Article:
Lovage (Levisticum officinale) is an herb belonging to the Apiaceae botanical family, a category that also includes carrot, celery, coriander, dill, fennel, and parsley. Lovage leaves can be used in salads and the roots can be eaten as a vegetable or grated for use in salads, with a flavor and aroma similar to those of celery and parsley. Lovage is used as an expectorant and to loosen secretions in respiratory conditions. (7)

Traditionally, it has been used as a natural cough remedy, and research supports antimicrobial effects of lovage against Mycobacterium bovis, an agent that causes tuberculosis in animals and humans. (8)


1. Mangprayool T, Kupittayanant S, Chudapongse N. Participation of citral in the bronchodilatory effect of ginger oil and possible mechanism of action. Fitoterapia.2013 Sep;89:68-73.

2. Chang JS, Wang KC, Yeh CF, Shieh DE, Chiang LC. Fresh ginger (Zingiber officinale) has anti-viral activity against human respiratory syncytial virus in human respiratory tract cell lines. J Ethnopharmacol. 2013 Jan 9;145(1):146-51.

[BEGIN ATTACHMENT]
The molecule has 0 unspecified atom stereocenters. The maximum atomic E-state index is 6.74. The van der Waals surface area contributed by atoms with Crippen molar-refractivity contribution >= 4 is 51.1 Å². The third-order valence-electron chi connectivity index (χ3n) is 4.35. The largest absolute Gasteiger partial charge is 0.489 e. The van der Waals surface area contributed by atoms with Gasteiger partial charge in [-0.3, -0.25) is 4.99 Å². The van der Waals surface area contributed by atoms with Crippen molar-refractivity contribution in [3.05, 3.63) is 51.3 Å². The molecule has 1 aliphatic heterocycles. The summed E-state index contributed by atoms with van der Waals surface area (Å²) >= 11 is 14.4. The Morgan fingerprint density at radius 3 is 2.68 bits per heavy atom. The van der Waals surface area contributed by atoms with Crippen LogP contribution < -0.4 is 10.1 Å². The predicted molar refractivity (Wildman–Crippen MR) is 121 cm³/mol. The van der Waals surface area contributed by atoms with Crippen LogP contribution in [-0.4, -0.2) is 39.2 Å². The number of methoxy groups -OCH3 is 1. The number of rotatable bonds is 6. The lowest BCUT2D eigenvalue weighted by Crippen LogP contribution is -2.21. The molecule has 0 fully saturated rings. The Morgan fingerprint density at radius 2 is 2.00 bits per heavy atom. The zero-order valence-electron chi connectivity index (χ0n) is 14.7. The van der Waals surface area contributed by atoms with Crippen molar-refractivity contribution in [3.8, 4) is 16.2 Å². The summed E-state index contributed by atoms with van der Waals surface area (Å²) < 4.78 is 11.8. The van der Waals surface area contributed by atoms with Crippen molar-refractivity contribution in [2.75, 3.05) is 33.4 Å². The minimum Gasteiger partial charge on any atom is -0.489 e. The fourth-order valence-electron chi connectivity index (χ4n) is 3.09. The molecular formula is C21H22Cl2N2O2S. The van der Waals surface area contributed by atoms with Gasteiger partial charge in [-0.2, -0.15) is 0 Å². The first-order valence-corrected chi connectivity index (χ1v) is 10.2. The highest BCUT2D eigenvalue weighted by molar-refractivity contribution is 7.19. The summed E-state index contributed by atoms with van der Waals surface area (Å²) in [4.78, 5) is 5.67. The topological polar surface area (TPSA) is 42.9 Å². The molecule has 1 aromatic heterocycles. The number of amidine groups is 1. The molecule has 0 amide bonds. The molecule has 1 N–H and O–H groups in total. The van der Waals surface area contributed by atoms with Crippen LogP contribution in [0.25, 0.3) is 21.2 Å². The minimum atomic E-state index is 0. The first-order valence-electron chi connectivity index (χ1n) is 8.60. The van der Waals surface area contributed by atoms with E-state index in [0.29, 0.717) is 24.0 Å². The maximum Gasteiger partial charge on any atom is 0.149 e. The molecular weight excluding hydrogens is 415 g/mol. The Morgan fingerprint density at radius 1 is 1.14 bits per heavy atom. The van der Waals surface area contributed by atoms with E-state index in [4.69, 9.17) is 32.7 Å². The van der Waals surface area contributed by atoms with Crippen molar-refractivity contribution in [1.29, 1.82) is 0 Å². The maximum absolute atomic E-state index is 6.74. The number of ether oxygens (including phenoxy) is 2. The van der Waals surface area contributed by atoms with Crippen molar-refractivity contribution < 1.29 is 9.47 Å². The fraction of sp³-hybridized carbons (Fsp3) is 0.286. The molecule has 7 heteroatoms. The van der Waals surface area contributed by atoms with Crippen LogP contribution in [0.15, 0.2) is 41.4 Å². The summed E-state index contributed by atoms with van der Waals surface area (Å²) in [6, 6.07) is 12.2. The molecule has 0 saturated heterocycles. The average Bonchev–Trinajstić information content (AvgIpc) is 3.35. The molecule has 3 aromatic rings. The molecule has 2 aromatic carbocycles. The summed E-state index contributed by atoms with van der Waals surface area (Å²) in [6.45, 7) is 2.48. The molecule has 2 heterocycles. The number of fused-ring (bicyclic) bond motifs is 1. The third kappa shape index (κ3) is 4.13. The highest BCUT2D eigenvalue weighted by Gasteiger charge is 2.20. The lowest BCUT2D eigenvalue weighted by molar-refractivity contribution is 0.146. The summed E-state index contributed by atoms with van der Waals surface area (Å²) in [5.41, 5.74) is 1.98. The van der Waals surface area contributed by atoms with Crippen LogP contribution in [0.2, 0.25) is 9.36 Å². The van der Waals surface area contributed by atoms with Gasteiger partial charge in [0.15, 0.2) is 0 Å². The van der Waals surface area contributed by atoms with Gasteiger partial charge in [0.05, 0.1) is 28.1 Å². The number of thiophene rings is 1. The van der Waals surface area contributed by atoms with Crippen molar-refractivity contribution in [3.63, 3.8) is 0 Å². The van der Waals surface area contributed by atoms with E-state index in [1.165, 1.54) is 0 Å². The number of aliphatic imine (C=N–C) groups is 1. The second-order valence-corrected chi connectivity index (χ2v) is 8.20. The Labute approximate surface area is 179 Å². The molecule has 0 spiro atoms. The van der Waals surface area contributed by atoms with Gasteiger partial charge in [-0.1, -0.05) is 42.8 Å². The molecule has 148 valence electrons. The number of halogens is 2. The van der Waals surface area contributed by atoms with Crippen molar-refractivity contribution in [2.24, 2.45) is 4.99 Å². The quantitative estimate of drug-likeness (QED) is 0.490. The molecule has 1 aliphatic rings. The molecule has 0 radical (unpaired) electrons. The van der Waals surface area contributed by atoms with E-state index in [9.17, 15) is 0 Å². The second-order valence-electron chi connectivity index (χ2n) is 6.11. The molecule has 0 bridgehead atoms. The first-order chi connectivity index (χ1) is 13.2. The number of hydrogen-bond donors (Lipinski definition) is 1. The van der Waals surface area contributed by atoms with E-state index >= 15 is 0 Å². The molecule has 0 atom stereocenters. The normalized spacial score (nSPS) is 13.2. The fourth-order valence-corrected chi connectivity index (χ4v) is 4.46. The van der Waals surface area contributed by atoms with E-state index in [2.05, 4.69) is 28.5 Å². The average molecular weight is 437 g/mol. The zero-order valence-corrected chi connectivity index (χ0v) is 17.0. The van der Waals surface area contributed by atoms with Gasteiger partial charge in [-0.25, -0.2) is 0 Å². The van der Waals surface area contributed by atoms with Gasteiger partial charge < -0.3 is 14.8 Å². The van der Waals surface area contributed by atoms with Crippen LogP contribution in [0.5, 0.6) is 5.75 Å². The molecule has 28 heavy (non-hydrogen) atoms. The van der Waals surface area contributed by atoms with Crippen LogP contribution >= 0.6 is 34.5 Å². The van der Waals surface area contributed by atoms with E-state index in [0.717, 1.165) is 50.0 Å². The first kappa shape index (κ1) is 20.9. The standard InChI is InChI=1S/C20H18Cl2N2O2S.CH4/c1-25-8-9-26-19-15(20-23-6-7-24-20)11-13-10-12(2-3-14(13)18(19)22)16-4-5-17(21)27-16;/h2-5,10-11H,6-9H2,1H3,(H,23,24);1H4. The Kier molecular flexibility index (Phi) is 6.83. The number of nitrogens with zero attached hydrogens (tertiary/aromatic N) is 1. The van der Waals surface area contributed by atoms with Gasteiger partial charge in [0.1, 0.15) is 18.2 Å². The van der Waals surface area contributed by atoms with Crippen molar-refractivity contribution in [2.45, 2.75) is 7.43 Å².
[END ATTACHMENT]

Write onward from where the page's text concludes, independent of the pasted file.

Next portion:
3. Akoachere JF, Ndip RN, Chenwi EB, Ndip LM, Njock TE, Anong DN. Antibacterial effect of Zingiber officinale and Garcinia kola on respiratory tract pathogens. East Afr Med J. 2002 Nov;79(11):588-92.

4. Chakraborty B, Sengupta M. Boosting of nonspecific host response by aromatic spices turmeric and ginger in immunocompromised mice. Cell Immunol. 2012 Nov;280(1):92-100.

5. K, Liggett JL, Kim NC, Baek SJ. Anti-proliferative effect of horehound leaf and wild cherry bark extracts on human colorectal cancer cells. Oncol Rep. 2006 Jan;15(1):275-81.

6. Luna-Vázquez FJ, Ibarra-Alvarado C, Rojas-Molina A, Rojas-Molina JI, Yahia EM, Rivera-Pastrana DM, RojasMolina A, Zavala-Sánchez MÁ. Nutraceutical value of black cherry Prunus serotina Ehrh. fruits: antioxidant and antihypertensive properties. Molecules. 2013 Nov 25;18(12):14597-612.

7. Natural Medicines Comprehensive Database. Lovage Monograph. Accessed Feb 23, 2018.

8. Guzman JD, Evangelopoulos D, Gupta A, et al. Antimycobacterials from lovage root (Ligusticum officinale Koch). Phytother Res. 2013 Jul;27(7):993-8.

Herbal Ginger Syrup

4 fl oz, about 47 servings of 1/2 tsp each